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Posted on Thu, May 6, 2010 : 7:41 a.m.

Ann Arbor Church of Christ Neighborhood Church looks to beginning of Christianity for guidance

By Janet Miller


Church members mingle in a new conversational area at Ann Arbor Neighborhood Church of Christ on Sunday morning.

Melanie Maxwell |

There is no Diocese. No Synods. No General Conference. There’s not even, officially speaking, a reverend.

That was the way of the early Christian Church and that’s the way of the Ann Arbor Church of Christ Neighborhood Church, said Karl Luttrell, a member of the church for more than 20 years and an elder for the past 10. The Bible is the only guide for this 200-member congregation, he said.

“We’re non-denominational. We’re almost anti-denominational. We don’t believe there are different kinds of churches. We believe there is just one kind of church, where the Bible tells us what to do.”

Members of the Ann Arbor Church of Christ call their building at 2500 S. Main St., near Briarwood Mallm the Neighborhood Church because it reaches out into the community with service projects and allows other faith-based groups to use its space. The Neighborhood Church is the site for an adult day care program offered by Catholic Social Services, the Ann Arbor Hope Christian Reformed Church shares space and 2/42 Community Church runs its youth program there.

The Ann Arbor Church of Christ, Luttrell said, refers to the congregation.

“The church is not the name of the body that meets, the body is the people. In the Bible, the church is made up of human beings. We call the building the Neighborhood Church, but we are still Ann Arbor Church of Christ,” he said.


Greeters Mike Kinard and Anne Ledbetter greet church members as they arrive for service at Ann Arbor Neighborhood Church of Christ on Sunday morning.

Melanie Maxwell |

And they don’t have a minister, per se. Darryl Canty acts as the “pulpit pastor,” Luttrell said, but terms such as reverend and father are avoided. “Those are names reserved for Jesus,” he said.

Canty is simply referred to by his first name and not by a title.

The Ann Arbor Church of Christ was founded shortly after World War II at what was then the YMCA.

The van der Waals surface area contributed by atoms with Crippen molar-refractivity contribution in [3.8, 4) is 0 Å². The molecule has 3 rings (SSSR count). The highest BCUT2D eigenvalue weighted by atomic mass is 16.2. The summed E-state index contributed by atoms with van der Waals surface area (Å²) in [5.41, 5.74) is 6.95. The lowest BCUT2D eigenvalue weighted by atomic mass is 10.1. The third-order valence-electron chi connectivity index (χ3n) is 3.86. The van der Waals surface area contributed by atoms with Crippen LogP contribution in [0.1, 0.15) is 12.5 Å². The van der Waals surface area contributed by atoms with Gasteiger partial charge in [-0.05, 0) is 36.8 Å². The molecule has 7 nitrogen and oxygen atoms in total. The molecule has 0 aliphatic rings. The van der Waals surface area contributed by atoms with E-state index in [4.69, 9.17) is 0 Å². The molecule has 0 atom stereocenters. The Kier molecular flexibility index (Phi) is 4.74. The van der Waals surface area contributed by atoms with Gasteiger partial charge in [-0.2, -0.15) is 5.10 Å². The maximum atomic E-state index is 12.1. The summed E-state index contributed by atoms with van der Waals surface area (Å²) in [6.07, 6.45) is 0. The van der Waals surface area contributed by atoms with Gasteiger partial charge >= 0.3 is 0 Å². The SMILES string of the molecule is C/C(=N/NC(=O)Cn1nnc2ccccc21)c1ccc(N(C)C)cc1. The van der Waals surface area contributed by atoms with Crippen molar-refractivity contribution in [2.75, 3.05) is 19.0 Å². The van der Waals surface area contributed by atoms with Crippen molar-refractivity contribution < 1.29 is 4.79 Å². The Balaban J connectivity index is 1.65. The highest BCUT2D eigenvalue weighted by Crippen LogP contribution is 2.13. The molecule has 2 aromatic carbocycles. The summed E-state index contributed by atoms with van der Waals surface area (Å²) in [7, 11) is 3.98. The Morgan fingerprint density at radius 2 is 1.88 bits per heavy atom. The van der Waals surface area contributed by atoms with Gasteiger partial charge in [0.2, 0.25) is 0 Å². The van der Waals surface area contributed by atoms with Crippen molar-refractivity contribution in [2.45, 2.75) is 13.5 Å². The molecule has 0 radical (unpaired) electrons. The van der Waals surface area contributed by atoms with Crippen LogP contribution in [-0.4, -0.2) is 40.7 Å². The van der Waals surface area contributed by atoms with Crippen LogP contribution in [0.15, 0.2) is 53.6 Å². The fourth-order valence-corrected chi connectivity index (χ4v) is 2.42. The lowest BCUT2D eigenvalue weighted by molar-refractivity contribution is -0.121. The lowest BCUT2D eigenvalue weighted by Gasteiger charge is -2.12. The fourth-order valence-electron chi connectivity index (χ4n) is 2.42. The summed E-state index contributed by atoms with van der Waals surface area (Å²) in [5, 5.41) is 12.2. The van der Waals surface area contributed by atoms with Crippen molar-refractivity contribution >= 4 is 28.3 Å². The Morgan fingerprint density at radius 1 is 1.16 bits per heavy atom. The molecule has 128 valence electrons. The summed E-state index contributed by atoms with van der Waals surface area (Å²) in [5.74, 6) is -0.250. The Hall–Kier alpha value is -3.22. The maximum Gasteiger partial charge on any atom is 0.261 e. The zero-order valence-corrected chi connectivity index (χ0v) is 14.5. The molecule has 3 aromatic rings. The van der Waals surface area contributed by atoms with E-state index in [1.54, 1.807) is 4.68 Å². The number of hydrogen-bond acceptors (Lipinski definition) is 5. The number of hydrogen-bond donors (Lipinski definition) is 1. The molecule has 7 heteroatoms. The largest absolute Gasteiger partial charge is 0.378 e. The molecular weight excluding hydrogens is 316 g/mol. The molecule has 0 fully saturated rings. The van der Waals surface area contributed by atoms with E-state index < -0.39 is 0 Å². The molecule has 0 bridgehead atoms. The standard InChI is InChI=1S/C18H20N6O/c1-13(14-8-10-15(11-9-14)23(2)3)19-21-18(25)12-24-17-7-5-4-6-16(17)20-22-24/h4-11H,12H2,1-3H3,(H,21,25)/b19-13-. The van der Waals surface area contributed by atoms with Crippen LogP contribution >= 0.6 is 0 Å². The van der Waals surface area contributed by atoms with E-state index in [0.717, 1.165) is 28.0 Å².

“A number of people wanted to have a church that followed the basic philosophy of the church of Christ,” Luttrell said. “The Bible became the code book, the rule book, to decide the pattern of worship. We have no senates or organizational structure. Every (Church of Christ) is an independent entity.”

As the Ann Arbor church grew, it found a home in a church building on West Stadium Boulevard, across from Pioneer High School, where it became known for an ever-changing message on its large street sign.

But the congregation outgrew that building nine years ago, Luttrell said, and moved a mile south on South Main Street. This time, they had to abandon the signature message because of local ordinances, Luttrell said.

The Church of Christ also eschews other church practices common today: The music is a cappella. There are no instruments, just as there were no instruments in the first church, Luttrell said. And baptism is not done at birth, and only to congregants who have come to it on their own, he said. Then, baptism is total-immersion taking place at the front of the church auditorium.

“We believe that baptism comes when you feel the call, when you understand the call,” Luttrell said. “Can you realize this and repent as a baby?”

There have been times when a congregation member’s disability prevented them from taking part in the full-immersion baptism at the church, Luttrell said. Instead, they were baptized in the swimming pool of a Washtenaw County hotel.

While Ann Arbor Church of Christ adheres to early church practices, there are other priorities: It tries to be a welcoming congregation, Luttrell said, with a new welcoming program on Sunday mornings inside the newly remodeled lobby where coffee and cookies are served to anyone who stops by.

“We wanted to make it more inviting,” he said.

And there’s the priority for diversity. Unlike many churches - where Sunday mornings see congregations often divide by race or ethnic background - Ann Arbor Church of Christ’s membership is diverse, Luttrell said.

“We have black, white and Latino members,” Luttrell said. “‘God is no respecter of persons.”’